Ellis Island officials were also well prepared for communicating in the multiple languages spoken by new arrivals. A report from the U.S. Citizenship and Immigration Services shows that from 1892 to 1924, “one-third of all immigrant inspectors were themselves foreign-born, and all immigrant inspectors spoke an average of three languages.” Among the many inspectors at Ellis Island was Fiorello LaGuardia, future congress member, three-time mayor of New York City, and namesake of one of the airports in the New York Metropolitan Area. “The son of an Italian father and a Jewish mother from Austria-Hungary, LaGuardia spoke Italian, German, Yiddish, and Croatian.” It must have been comforting to new immigrants to be welcomed into the country by someone who spoke their language.

When you encounter name changes in your genealogy research, here are a few things to keep in mind. First of all, as immigrants assimilated into American society, many of them did anglicize their names over time, but that could be years after they arrived. There are different reasons why someone would anglicize or change their name. One reason, whether it was a first and/or last name, was to make a fresh start in a new country. Another was to make the name easier to pronounce. One of my family names, for example, is Nonnemacher. Sometime between 1880 and 1900, the spelling of this German last name was anglicized to Nonamaker. Another reason some immigrants changed their name was to hide a criminal past or to disassociate themselves with a well-known name or a particular nationality. Be ready for any possibility in your research. Some name changes will be easier to recognize (e.g., an anglicized last name), but others might be more difficult (e.g., a complete name change). You never know where your research will lead you.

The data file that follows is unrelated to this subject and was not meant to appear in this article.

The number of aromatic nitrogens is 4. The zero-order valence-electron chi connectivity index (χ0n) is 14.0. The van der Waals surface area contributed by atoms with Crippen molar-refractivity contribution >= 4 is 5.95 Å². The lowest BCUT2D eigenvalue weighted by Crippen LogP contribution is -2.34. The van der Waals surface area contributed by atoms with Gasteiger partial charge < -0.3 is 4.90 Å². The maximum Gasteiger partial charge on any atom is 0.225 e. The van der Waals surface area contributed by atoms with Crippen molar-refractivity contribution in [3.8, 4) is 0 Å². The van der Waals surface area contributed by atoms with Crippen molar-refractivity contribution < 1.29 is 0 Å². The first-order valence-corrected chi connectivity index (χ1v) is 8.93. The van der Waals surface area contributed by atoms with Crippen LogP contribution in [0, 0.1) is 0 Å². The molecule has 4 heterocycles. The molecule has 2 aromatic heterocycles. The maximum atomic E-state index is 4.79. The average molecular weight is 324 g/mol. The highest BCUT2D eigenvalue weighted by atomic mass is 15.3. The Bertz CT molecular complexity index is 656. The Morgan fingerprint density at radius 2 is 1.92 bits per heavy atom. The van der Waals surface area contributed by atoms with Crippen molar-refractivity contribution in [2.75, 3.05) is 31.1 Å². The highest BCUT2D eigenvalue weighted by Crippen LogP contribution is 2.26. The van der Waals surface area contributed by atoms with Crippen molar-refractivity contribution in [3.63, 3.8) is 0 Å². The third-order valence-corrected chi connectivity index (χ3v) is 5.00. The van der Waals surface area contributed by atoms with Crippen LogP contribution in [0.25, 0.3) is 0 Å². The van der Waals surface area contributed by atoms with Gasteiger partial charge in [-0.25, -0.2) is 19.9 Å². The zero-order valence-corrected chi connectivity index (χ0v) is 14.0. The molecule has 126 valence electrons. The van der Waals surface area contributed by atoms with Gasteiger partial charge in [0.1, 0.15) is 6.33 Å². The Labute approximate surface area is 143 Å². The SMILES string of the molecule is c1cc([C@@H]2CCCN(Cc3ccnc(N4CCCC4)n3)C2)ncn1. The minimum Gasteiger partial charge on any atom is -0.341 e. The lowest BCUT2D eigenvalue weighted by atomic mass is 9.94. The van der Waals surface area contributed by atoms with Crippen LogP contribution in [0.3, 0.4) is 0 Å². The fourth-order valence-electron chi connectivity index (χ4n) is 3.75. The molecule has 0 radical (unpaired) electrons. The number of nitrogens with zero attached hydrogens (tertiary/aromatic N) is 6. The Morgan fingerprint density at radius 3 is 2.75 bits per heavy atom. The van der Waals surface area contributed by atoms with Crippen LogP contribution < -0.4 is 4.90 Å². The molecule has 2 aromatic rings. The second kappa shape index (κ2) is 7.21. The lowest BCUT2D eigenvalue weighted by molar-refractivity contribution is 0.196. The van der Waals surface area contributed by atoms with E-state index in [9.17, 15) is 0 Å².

If you’re interested in family history, we invite you to attend It’s All Relative, a two-part genealogy workshop at the Homestead scheduled for March 16 and 30, from 10 a.m. to noon each day. The workshop is ideal for beginners, or if you need motivation to get back into your research. The first session will cover the basics of genealogy research, such as how to collect and organize facts, documenting your research, and accessing resources both online and in person. The second session will help participants dig deeper with further tools, including ways to break through road blocks (when the trail of an ancestor goes cold), and tips for dating photographs. The workshop is free. A limited number of spots remain available. Please call the museum at (626) 968-8492 or visit us online for more information.